Chevrolet designed the Camaro Z28 for racing. It won the Trans-Am Championship in 1968 and 1969, making the “Z28” the most well-known production code in the history of Chevrolet. In 1967, the company sold only 602 of the models.
The base price, when new, was about $3000 and some models sell for more than twenty times that sum. However, few can be found near the $50,000 mark.
13 2019 Dodge Charger Scat Pack: $41,740
For buyers who prefer the Dodge body style with four doors over the Challenger, the Charger scat Pack can be found for about the same price and still offers that massive 6.4-liter 485-hp Hemi V8. Also, the Charger R/T Scat Pack provides six-piston Brembo brakes, unique wheels, a spoiler, and a distinctive grille with dual air inlets.
12 1968 Plymouth Road Runner: $47,395
When the Road Runner debuted in 1968, it was considered Mopar’s budget-friendly muscle car at a base price of $2,870. The least expensive model had the pop-out rear quarter windows, as seen on this model.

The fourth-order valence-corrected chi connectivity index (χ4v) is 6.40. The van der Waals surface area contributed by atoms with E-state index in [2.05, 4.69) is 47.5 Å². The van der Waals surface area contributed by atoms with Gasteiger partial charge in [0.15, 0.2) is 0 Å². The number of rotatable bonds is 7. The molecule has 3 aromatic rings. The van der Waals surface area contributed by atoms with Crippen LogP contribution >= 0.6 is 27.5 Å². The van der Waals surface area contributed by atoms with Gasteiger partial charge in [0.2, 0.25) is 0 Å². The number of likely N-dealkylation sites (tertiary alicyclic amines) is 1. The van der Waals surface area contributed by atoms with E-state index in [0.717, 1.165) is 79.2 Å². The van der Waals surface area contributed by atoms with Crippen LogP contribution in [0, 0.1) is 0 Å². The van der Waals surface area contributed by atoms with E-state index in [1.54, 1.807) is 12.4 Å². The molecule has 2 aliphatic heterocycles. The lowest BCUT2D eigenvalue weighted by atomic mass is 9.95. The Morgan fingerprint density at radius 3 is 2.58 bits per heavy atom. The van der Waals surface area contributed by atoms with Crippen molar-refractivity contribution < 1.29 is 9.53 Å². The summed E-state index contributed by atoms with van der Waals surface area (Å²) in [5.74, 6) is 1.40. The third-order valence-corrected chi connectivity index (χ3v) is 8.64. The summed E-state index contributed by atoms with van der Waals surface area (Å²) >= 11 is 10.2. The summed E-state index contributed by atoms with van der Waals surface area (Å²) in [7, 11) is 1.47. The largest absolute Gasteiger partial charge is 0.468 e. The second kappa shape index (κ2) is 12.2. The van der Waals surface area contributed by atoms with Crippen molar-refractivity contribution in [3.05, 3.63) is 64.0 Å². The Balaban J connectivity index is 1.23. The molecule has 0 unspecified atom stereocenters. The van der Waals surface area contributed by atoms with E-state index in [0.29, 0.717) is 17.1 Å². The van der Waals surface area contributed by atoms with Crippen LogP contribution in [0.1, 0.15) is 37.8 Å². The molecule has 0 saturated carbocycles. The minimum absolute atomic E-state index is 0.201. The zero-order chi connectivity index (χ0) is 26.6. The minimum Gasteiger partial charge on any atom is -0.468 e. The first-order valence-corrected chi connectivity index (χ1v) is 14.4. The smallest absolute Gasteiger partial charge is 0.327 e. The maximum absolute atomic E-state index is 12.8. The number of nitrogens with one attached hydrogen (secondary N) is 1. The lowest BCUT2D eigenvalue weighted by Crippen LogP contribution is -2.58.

However, this Road Runner with Electric Blue metallic paint is equipped with the famous 426ci Hemi V8 and a 4-speed manual transmission. The 425-bhp engine powered the Plymouth to the quarter-mile mark in the low-13s.
11 2017 Ford Mustang GT: $32,645
Launch control was not an available option for muscle cars back in the ‘60s and ‘70s, but it was available on the 2017 Mustang GT with a manual transmission. The option, backed with a 435-hp 5.0-liter V8 engine that delivers 400 lb-ft of torque, helps this pony with simply leap off the line and accelerate to 60 mph in 4.4 seconds.
10 1969 Dodge Charger: $58,000 Negotiable
The Dodge Charger is a popular muscle car not only for its speed, but also for its luxurious, spacious, and comfortable interior. The bucket seats are inviting and the factory installed Hurst shifter located between them encourages even the most timid driver to put the car, powered by a 383 V8, through its paces.
9 1969 Chevrolet Camaro SS: $35,000